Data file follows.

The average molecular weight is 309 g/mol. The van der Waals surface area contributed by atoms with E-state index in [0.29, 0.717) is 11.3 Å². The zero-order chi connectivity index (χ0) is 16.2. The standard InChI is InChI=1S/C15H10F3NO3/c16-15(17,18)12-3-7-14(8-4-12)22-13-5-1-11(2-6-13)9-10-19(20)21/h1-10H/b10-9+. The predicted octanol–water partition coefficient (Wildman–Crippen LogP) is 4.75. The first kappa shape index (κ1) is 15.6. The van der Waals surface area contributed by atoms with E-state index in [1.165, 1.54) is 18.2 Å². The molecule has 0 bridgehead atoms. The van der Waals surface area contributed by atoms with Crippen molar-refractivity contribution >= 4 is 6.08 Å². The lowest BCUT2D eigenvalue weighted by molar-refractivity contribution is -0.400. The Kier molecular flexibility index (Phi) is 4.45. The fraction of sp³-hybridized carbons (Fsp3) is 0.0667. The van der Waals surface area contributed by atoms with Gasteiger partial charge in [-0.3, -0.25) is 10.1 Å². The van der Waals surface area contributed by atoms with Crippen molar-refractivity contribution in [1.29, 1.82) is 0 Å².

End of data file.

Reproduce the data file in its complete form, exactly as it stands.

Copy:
The average molecular weight is 309 g/mol. The van der Waals surface area contributed by atoms with E-state index in [0.29, 0.717) is 11.3 Å². The zero-order chi connectivity index (χ0) is 16.2. The standard InChI is InChI=1S/C15H10F3NO3/c16-15(17,18)12-3-7-14(8-4-12)22-13-5-1-11(2-6-13)9-10-19(20)21/h1-10H/b10-9+. The predicted octanol–water partition coefficient (Wildman–Crippen LogP) is 4.75. The first kappa shape index (κ1) is 15.6. The van der Waals surface area contributed by atoms with E-state index in [1.165, 1.54) is 18.2 Å². The molecule has 0 bridgehead atoms. The van der Waals surface area contributed by atoms with Crippen molar-refractivity contribution >= 4 is 6.08 Å². The lowest BCUT2D eigenvalue weighted by molar-refractivity contribution is -0.400. The Kier molecular flexibility index (Phi) is 4.45. The fraction of sp³-hybridized carbons (Fsp3) is 0.0667. The van der Waals surface area contributed by atoms with Gasteiger partial charge in [-0.3, -0.25) is 10.1 Å². The van der Waals surface area contributed by atoms with Crippen molar-refractivity contribution in [1.29, 1.82) is 0 Å².